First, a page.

As a preschool teacher, I have seen a wide variety of drawings. Most children, when asked, describe their work as being their family, an animal, or something from the most popular movie at the time - most recently, Frozen. It wasn't until last week sometime that a child in my class, Marcus, drew a very abstract shape in blue. When asked what color he had drawn with, Marcus said, "Blood." I told Marcus that blood is red and explained that he had drawn with blue. He kept insisting, "Blood." Just a little bit disturbed, I blew it off. He had probably watched a violent movie with his dad over the weekend or something and was just confusing his colors.
I was in for a rude awakening the very next day when another child, Chelsea, drew a very similar shape to Marcus's, only her's was in green. "Wow, Chelsea," I said. "That is a very nice picture. What color did you use to make it?" Expecting her to say "green," I was caught off guard (to say the least) when she also said, "Blood." After I got my bearings I explained to Chelsea that "blood" isn't a color. Like Marcus, she kept insisting that she had drawn in "blood." This continued with each child in my class throughout the week. Noah drew in yellow, Samuel drew in purple, Jenny drew in black. Each of them stated, "blood" upon being asked what color they drew with. I knew by that point it was a coincidence or wild imagination.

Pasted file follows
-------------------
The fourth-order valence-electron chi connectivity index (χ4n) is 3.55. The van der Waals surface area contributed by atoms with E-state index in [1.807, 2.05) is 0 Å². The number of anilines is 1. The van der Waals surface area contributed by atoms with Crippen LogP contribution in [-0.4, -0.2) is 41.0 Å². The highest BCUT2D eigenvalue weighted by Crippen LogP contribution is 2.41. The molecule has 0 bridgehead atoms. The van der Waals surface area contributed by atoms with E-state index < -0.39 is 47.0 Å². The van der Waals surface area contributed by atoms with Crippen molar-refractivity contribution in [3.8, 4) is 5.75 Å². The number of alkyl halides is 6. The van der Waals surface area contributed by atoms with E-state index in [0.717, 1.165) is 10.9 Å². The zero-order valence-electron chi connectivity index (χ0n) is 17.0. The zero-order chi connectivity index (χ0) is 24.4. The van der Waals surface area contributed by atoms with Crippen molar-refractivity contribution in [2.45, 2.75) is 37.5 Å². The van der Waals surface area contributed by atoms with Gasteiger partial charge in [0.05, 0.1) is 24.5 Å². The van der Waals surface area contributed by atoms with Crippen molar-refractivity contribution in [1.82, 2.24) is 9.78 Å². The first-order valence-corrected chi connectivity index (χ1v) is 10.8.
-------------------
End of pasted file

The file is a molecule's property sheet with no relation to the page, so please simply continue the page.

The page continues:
I was relieved when the weekend came. No more colorful blood puddles to look at for a couple days. Only those couple days didn't change anything. Things were only more creepy when I returned to work. At recess, Marcus scraped his knee on the sidewalk. He bled in blue. Chelsea suffered a paper cut. She bleed in green. Noah had a bloody nose, which of course, displayed yellow liquid. Samuel's purple blood seemed from his lip after he bit it at lunch. I didn't stick around long enough to see Jenny's blood. Hopefully whoever takes my place will be good with the abnormal.